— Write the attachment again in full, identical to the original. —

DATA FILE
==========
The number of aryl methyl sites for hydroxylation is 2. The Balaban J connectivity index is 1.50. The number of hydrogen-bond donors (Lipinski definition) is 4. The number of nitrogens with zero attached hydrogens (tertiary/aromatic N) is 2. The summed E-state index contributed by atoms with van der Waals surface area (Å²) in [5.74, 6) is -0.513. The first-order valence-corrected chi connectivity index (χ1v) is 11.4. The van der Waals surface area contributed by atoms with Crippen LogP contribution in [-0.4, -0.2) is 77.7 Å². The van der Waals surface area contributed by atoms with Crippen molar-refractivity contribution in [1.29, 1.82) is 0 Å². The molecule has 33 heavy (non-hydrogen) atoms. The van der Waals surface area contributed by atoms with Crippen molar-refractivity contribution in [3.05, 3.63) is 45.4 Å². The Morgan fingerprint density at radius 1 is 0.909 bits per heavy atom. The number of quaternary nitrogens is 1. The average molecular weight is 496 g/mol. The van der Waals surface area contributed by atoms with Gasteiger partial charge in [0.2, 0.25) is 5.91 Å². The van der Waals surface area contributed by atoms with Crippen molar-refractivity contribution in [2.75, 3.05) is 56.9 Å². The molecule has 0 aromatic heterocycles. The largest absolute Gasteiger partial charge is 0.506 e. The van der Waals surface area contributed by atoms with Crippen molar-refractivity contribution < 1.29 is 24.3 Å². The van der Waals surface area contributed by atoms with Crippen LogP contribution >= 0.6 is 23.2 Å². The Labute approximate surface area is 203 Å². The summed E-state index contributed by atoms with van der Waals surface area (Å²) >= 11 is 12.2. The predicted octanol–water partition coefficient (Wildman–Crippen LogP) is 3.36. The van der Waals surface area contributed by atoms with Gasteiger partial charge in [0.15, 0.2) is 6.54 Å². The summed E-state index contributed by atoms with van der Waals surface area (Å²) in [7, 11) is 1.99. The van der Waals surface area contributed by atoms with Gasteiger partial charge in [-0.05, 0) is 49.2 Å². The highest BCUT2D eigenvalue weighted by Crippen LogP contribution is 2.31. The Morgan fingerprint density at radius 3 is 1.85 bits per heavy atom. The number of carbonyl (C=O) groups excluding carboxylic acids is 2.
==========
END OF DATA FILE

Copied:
The number of aryl methyl sites for hydroxylation is 2. The Balaban J connectivity index is 1.50. The number of hydrogen-bond donors (Lipinski definition) is 4. The number of nitrogens with zero attached hydrogens (tertiary/aromatic N) is 2. The summed E-state index contributed by atoms with van der Waals surface area (Å²) in [5.74, 6) is -0.513. The first-order valence-corrected chi connectivity index (χ1v) is 11.4. The van der Waals surface area contributed by atoms with Crippen LogP contribution in [-0.4, -0.2) is 77.7 Å². The van der Waals surface area contributed by atoms with Crippen molar-refractivity contribution in [1.29, 1.82) is 0 Å². The molecule has 33 heavy (non-hydrogen) atoms. The van der Waals surface area contributed by atoms with Crippen molar-refractivity contribution in [3.05, 3.63) is 45.4 Å². The Morgan fingerprint density at radius 1 is 0.909 bits per heavy atom. The number of quaternary nitrogens is 1. The average molecular weight is 496 g/mol. The van der Waals surface area contributed by atoms with Gasteiger partial charge in [0.2, 0.25) is 5.91 Å². The van der Waals surface area contributed by atoms with Crippen molar-refractivity contribution in [2.75, 3.05) is 56.9 Å². The molecule has 0 aromatic heterocycles. The largest absolute Gasteiger partial charge is 0.506 e. The van der Waals surface area contributed by atoms with Crippen molar-refractivity contribution < 1.29 is 24.3 Å². The van der Waals surface area contributed by atoms with Crippen LogP contribution >= 0.6 is 23.2 Å². The Labute approximate surface area is 203 Å². The summed E-state index contributed by atoms with van der Waals surface area (Å²) >= 11 is 12.2. The predicted octanol–water partition coefficient (Wildman–Crippen LogP) is 3.36. The van der Waals surface area contributed by atoms with Gasteiger partial charge in [0.15, 0.2) is 6.54 Å². The summed E-state index contributed by atoms with van der Waals surface area (Å²) in [7, 11) is 1.99. The van der Waals surface area contributed by atoms with Gasteiger partial charge in [-0.05, 0) is 49.2 Å². The highest BCUT2D eigenvalue weighted by Crippen LogP contribution is 2.31. The Morgan fingerprint density at radius 3 is 1.85 bits per heavy atom. The number of carbonyl (C=O) groups excluding carboxylic acids is 2.